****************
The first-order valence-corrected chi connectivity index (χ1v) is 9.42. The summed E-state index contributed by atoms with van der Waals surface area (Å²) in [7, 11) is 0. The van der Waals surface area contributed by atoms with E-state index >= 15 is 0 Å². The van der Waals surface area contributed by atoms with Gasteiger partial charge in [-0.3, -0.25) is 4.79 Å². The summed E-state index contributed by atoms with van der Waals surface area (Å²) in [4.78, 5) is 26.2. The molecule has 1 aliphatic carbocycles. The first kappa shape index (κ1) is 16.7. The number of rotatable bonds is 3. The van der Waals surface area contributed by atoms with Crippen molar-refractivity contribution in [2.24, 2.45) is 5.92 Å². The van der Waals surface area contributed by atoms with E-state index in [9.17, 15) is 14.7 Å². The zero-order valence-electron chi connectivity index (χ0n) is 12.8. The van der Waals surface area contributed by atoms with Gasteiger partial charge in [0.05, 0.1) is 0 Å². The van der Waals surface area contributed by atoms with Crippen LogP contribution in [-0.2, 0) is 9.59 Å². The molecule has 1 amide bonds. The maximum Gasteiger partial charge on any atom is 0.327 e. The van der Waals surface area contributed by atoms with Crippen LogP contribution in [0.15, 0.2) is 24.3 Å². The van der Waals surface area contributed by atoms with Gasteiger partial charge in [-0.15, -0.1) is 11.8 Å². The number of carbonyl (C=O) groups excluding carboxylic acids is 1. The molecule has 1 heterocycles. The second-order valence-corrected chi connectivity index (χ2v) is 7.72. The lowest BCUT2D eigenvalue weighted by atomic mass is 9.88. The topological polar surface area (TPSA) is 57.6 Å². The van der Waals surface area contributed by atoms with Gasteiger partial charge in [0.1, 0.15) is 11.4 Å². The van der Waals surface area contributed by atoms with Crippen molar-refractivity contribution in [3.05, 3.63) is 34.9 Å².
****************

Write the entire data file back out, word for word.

The first-order valence-corrected chi connectivity index (χ1v) is 9.42. The summed E-state index contributed by atoms with van der Waals surface area (Å²) in [7, 11) is 0. The van der Waals surface area contributed by atoms with E-state index >= 15 is 0 Å². The van der Waals surface area contributed by atoms with Gasteiger partial charge in [-0.3, -0.25) is 4.79 Å². The summed E-state index contributed by atoms with van der Waals surface area (Å²) in [4.78, 5) is 26.2. The molecule has 1 aliphatic carbocycles. The first kappa shape index (κ1) is 16.7. The number of rotatable bonds is 3. The van der Waals surface area contributed by atoms with Crippen molar-refractivity contribution in [2.24, 2.45) is 5.92 Å². The van der Waals surface area contributed by atoms with E-state index in [9.17, 15) is 14.7 Å². The zero-order valence-electron chi connectivity index (χ0n) is 12.8. The van der Waals surface area contributed by atoms with Gasteiger partial charge in [0.05, 0.1) is 0 Å². The van der Waals surface area contributed by atoms with Crippen LogP contribution in [-0.2, 0) is 9.59 Å². The molecule has 1 amide bonds. The maximum Gasteiger partial charge on any atom is 0.327 e. The van der Waals surface area contributed by atoms with Crippen LogP contribution in [0.15, 0.2) is 24.3 Å². The van der Waals surface area contributed by atoms with Gasteiger partial charge in [-0.15, -0.1) is 11.8 Å². The number of carbonyl (C=O) groups excluding carboxylic acids is 1. The molecule has 1 heterocycles. The second-order valence-corrected chi connectivity index (χ2v) is 7.72. The lowest BCUT2D eigenvalue weighted by atomic mass is 9.88. The topological polar surface area (TPSA) is 57.6 Å². The van der Waals surface area contributed by atoms with Gasteiger partial charge in [0.1, 0.15) is 11.4 Å². The van der Waals surface area contributed by atoms with Crippen molar-refractivity contribution in [3.05, 3.63) is 34.9 Å².